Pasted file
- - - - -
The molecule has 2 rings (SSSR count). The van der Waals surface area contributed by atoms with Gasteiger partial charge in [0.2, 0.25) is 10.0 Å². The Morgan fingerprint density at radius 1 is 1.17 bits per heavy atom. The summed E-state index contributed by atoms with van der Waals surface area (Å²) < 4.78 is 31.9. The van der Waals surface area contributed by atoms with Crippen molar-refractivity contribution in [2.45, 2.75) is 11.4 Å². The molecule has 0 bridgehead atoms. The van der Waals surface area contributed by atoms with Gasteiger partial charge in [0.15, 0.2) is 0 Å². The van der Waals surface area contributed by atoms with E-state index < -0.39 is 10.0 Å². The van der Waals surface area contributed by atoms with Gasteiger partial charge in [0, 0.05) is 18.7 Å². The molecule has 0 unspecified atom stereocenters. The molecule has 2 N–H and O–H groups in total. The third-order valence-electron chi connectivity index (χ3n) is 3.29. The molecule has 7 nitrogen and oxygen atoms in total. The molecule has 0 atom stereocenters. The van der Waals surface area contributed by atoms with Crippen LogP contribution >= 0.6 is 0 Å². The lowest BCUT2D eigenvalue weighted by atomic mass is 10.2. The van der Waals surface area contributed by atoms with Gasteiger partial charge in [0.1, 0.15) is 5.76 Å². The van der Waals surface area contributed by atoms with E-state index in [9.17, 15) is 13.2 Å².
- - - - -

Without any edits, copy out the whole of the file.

The molecule has 2 rings (SSSR count). The van der Waals surface area contributed by atoms with Gasteiger partial charge in [0.2, 0.25) is 10.0 Å². The Morgan fingerprint density at radius 1 is 1.17 bits per heavy atom. The summed E-state index contributed by atoms with van der Waals surface area (Å²) < 4.78 is 31.9. The van der Waals surface area contributed by atoms with Crippen molar-refractivity contribution in [2.45, 2.75) is 11.4 Å². The molecule has 0 bridgehead atoms. The van der Waals surface area contributed by atoms with Gasteiger partial charge in [0.15, 0.2) is 0 Å². The van der Waals surface area contributed by atoms with E-state index < -0.39 is 10.0 Å². The van der Waals surface area contributed by atoms with Gasteiger partial charge in [0, 0.05) is 18.7 Å². The molecule has 0 unspecified atom stereocenters. The molecule has 2 N–H and O–H groups in total. The third-order valence-electron chi connectivity index (χ3n) is 3.29. The molecule has 7 nitrogen and oxygen atoms in total. The molecule has 0 atom stereocenters. The van der Waals surface area contributed by atoms with Crippen LogP contribution >= 0.6 is 0 Å². The lowest BCUT2D eigenvalue weighted by atomic mass is 10.2. The van der Waals surface area contributed by atoms with Gasteiger partial charge in [0.1, 0.15) is 5.76 Å². The van der Waals surface area contributed by atoms with E-state index in [9.17, 15) is 13.2 Å².